Another key trend is that of collaboration. Oracle's Mirani sees BI becoming more collaborative in nature, with some work-flow mechanisms becoming essential as cross-departmental teams work on a particular task.

What it all means
Develop domain experience in a particular area or partner with someone who has the requisite experience. Learn how to create key performance indicators and make yours the best in the industry. Understand what work-flow tools can--and cannot--do.

At a very high level, there may be a number of different analytical systems within a particular enterprise, each of them focused upon a particular line of business or business function. Take, for example, the analytical functionality appearing in supply chain and customer relationship management applications. While each of these "silos" or "smokestacks" may meet the particular business need, they don't give an overall picture of the entire business, at least, not without a lot of customization.

"Applications are being built with analytical components embedded in them. It's good when they work, and bad when they don't," says SAS' Milley. "You need to be sure that the algorithm making the analysis is well thought out and that you understand and agree with what's going on behind the scenes," she adds.

There are those who question the overall value of such application add-ins, because the application is only analyzing the data that it maintains.

Of independent silos, Mirani claims, "Nobody [outside of the system in question] has the same view. [You need to] consolidate at the data layer and give everyone the same view. Yes, it's a fundamental architecture change. Silos are justifiable tactically, but not strategically."

Len D'Amico, VP product marketing at Alphablox, puts it more bluntly. "The growth in packaged applications with analytic capabilities is encouraging, but it doesn't tell you the whole story. There's no view across the business. It doesn't allow insight into the broader problem."

What it all means
Understand the strengths and vulnerabilities of your prepackaged competition. Determine how the overall business can utilize the information being generated from those independent systems.

For years, the cycle of data analysis has not been entirely automated. These days, you can take the functions of data discovery, transformation, loading into a data warehouse, the subsequent analysis and predictive capability for granted. However, taking action on the predictions has been a manual process. With the advent of e- commerce, the opportunity to complete the loop--to act upon the prediction automatically--is viewed by a number of vendors in the BI arena as a huge market in the future.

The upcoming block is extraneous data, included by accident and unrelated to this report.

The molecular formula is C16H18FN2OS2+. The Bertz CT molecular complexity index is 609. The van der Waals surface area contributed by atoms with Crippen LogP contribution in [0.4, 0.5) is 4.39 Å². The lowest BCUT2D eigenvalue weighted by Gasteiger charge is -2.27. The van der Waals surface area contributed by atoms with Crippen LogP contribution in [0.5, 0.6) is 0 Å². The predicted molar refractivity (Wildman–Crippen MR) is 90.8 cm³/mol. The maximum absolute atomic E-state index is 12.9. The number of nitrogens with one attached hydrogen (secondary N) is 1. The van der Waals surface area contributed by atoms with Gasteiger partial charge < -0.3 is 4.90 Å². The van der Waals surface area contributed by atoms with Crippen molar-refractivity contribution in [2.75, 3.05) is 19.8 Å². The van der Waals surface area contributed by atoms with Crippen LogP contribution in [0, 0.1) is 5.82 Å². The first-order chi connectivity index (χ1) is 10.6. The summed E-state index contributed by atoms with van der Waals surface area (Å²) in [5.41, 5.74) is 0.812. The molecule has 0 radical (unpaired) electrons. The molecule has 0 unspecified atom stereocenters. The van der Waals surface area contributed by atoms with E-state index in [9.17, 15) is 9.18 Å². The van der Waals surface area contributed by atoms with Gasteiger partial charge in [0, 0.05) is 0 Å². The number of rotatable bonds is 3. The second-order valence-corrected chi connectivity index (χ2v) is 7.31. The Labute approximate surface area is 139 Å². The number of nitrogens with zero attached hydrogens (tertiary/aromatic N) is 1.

Whether you're trying to maximize passenger revenue on a particular flight or optimize a supply chain for a particular part, the benefits of--to quote SPSS' Brinkman--"turning insight into action" cannot be understated.

Oracle's Merani is bullish on the concept. He maintains that one needs to "operationalize the data that's been analyzed. Use it on a daily basis; do it on an online basis. Do it in sales, do it in manufacturing. Build the model off-line when and where necessary, but deploy it online. You need to automate the feedback mechanism."

What it all means
Show customers how to increase the ROI quickly on their massive expenditures in enterprise resource planning, customer relationship and e-commerce systems by using the results of analytics as input to these systems.

A great deal of work has been done to integrate more functionality into tools and applications. One argument for that thrust is usability. The number of different tools necessary to "get the answer" can be mind-numbing.

Oracle's Merani claims, "Where you once needed a dozen tools to perform the analysis, now you need just two--the database and the application server."

While Oracle has been waging a war against complexity for some time, it can be a compelling argument when a line of business managers "want ROI now, not two years from now," according to Merani.

But an all-in-one tool has its drawbacks, too. Issues of feature depth and breadth come into play here, not to mention the fact that by going with a single vendor, you're effectively at its mercy. While the job becomes simpler due to improved integration, there's always going to be disparate data from other sources that will need to be included in the analysis.

There's also the issue of the extensibility of applications with embedded analytic capabilities built-in. Is it useful if it doesn't grow with you? SAS' Milley asks, "What's the ROI on a nonextensible system?"

As ERP, CRM and database vendors integrate more capability into the products, the role of the systems integrator may change as there is less work necessary to deliver the required functionality.

"In the future, the system integrator will need to address business issues in the form of domain expertise. A lot of the traditional systems integration tasks are going away," according to Merani.

What it all means
Determine how to augment these packages with your own best-practices assembly of analytics tools and business acumen. No matter where in the cycle you choose to play--whether it's identifying the processes that need measurement, determining metrics, cleansing the data, architecting the data warehouse, using domain expertise to place the right analytics tools which ask the right questions in the hands of the right people, or doing the back-end integration that turns the analytic results into action, there are opportunities at every turn.